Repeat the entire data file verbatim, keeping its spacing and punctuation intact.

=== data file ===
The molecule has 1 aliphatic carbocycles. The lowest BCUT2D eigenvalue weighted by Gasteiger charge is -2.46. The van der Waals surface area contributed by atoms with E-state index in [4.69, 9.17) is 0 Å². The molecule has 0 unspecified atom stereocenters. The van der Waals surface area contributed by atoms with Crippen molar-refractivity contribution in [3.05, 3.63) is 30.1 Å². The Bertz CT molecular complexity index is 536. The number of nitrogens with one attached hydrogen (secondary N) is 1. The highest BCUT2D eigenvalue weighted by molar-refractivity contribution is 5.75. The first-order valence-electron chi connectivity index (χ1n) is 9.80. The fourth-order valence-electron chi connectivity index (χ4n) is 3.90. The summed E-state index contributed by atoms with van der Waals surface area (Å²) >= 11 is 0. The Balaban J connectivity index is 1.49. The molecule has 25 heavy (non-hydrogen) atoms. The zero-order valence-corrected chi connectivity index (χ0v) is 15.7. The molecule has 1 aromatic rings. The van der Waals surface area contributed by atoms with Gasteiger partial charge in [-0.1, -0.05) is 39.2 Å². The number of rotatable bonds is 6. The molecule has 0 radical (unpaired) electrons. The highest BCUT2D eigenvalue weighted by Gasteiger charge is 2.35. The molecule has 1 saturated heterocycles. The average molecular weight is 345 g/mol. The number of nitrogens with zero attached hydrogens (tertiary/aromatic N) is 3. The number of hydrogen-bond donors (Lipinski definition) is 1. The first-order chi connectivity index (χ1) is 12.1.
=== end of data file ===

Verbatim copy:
The molecule has 1 aliphatic carbocycles. The lowest BCUT2D eigenvalue weighted by Gasteiger charge is -2.46. The van der Waals surface area contributed by atoms with E-state index in [4.69, 9.17) is 0 Å². The molecule has 0 unspecified atom stereocenters. The van der Waals surface area contributed by atoms with Crippen molar-refractivity contribution in [3.05, 3.63) is 30.1 Å². The Bertz CT molecular complexity index is 536. The number of nitrogens with one attached hydrogen (secondary N) is 1. The highest BCUT2D eigenvalue weighted by molar-refractivity contribution is 5.75. The first-order valence-electron chi connectivity index (χ1n) is 9.80. The fourth-order valence-electron chi connectivity index (χ4n) is 3.90. The summed E-state index contributed by atoms with van der Waals surface area (Å²) >= 11 is 0. The Balaban J connectivity index is 1.49. The molecule has 25 heavy (non-hydrogen) atoms. The zero-order valence-corrected chi connectivity index (χ0v) is 15.7. The molecule has 1 aromatic rings. The van der Waals surface area contributed by atoms with Gasteiger partial charge in [-0.1, -0.05) is 39.2 Å². The number of rotatable bonds is 6. The molecule has 0 radical (unpaired) electrons. The highest BCUT2D eigenvalue weighted by Gasteiger charge is 2.35. The molecule has 1 saturated heterocycles. The average molecular weight is 345 g/mol. The number of nitrogens with zero attached hydrogens (tertiary/aromatic N) is 3. The number of hydrogen-bond donors (Lipinski definition) is 1. The first-order chi connectivity index (χ1) is 12.1.